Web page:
Dogs and Seizures

Dogs and Seizures

Seizures are the result of abnormal brain activity, and are often accompanied by wild thrashing, convulsions, yelps, cries and excessive defecating, urination and drooling. Seizures vary in severity and are frightening to witness—they are usually a medical emergency which requires immediate veterinary care.

Seizures may signal many different underlying conditions in pets, which include:

• Brain tumors
• Certain toxins
• Epilepsy
• Trauma
• Metabolic issues (low blood sugar, low calcium levels, high-blood pressure and liver disease)

If you experience your pet having a seizure it is very important to cooperate with your veterinarian to help determine the cause.

Diagnosis

If your pet does have a seizure, a diagnostic evaluation can include:

• Urinalysis
• Blood chemistry profile or complete blood count
• Liver function and blood pressure tests
• Cerebrospinal fluid evaluation
• CT or MRI scan
• In some cases, a consultation with a specialist may be necessary

What Are Treatment Options?

Every dog will require a slightly different treatment method depending on the severity of the seizure, underlying medical conditions and other factors. Common prescribed medications for seizure treatment are:

Phenobarbital. This helps reduce the frequency of your canine’s seizures and is generally a well-tolerated drug.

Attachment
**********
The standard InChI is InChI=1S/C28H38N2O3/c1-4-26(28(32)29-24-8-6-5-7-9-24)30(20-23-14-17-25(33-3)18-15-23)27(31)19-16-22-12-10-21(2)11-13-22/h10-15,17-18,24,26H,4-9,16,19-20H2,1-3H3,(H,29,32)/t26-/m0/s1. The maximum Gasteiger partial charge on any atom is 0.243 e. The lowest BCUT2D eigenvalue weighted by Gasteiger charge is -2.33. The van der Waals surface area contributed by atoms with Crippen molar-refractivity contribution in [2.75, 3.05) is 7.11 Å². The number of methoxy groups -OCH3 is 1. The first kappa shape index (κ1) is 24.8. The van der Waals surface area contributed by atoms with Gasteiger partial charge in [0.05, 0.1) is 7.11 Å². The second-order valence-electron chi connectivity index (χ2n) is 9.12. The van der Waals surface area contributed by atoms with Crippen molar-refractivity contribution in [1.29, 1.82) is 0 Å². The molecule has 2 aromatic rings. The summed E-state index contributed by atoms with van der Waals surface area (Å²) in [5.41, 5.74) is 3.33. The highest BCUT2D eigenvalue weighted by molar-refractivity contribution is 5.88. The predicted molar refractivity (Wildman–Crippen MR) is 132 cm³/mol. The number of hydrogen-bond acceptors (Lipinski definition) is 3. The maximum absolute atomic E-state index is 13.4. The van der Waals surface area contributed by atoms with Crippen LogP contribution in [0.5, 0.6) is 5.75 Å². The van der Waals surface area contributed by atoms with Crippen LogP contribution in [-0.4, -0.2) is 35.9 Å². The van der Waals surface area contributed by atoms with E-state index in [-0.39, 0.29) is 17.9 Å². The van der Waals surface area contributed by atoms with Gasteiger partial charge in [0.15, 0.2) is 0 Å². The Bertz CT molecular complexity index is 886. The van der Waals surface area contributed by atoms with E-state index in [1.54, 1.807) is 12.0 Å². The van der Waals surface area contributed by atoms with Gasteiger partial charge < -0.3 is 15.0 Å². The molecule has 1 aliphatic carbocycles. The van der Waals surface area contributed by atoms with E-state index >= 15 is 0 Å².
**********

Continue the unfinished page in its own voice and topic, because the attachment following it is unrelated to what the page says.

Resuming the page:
Potassium bromide. If your dog does not respond well to phenobarbital, this may be added to their treatment.

How Can I Help Manage Canine Seizures?

There are several different ways you can help manage your dog’s diagnosed seizure disorder:

• Consult your vet about seizure situations that are potentially dangerous
• Maintain a log of your dog’s seizures that includes dates, times, length and severity and share this with your veterinarian
• Always consult your doctor before changing or discontinuing medications
• Follow your veterinarian’s recommended blood work and other lab protocol
• Attach an alert tag on your pet’s collar to let people know of their disorder in case they get lost

At PAVG, we are always committed to making sure your pet stays happy and healthy. If your pet suffers from seizures, please contact us at our following locations:

Chillicothe: 309-273-1909
Dunlap: 309-439-9522
Dunlap II: 309-413-0527

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